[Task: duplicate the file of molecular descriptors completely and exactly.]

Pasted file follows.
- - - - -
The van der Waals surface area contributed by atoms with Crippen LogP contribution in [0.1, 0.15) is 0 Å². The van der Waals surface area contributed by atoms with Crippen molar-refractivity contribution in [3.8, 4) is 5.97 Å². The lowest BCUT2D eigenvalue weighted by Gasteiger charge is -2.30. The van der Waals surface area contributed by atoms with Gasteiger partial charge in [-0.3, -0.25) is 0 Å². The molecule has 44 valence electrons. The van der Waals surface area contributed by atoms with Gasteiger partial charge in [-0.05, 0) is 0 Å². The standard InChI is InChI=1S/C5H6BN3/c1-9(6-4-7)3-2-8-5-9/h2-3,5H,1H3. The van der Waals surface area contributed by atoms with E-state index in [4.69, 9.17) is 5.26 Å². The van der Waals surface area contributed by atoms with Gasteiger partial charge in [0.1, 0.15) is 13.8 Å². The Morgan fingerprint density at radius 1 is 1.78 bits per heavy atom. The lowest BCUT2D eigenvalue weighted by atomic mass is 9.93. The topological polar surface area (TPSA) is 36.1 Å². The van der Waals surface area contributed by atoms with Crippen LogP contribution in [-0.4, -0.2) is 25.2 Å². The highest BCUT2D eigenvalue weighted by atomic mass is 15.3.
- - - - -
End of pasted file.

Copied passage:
The van der Waals surface area contributed by atoms with Crippen LogP contribution in [0.1, 0.15) is 0 Å². The van der Waals surface area contributed by atoms with Crippen molar-refractivity contribution in [3.8, 4) is 5.97 Å². The lowest BCUT2D eigenvalue weighted by Gasteiger charge is -2.30. The van der Waals surface area contributed by atoms with Gasteiger partial charge in [-0.3, -0.25) is 0 Å². The molecule has 44 valence electrons. The van der Waals surface area contributed by atoms with Gasteiger partial charge in [-0.05, 0) is 0 Å². The standard InChI is InChI=1S/C5H6BN3/c1-9(6-4-7)3-2-8-5-9/h2-3,5H,1H3. The van der Waals surface area contributed by atoms with E-state index in [4.69, 9.17) is 5.26 Å². The van der Waals surface area contributed by atoms with Gasteiger partial charge in [0.1, 0.15) is 13.8 Å². The Morgan fingerprint density at radius 1 is 1.78 bits per heavy atom. The lowest BCUT2D eigenvalue weighted by atomic mass is 9.93. The topological polar surface area (TPSA) is 36.1 Å². The van der Waals surface area contributed by atoms with Crippen LogP contribution in [-0.4, -0.2) is 25.2 Å². The highest BCUT2D eigenvalue weighted by atomic mass is 15.3.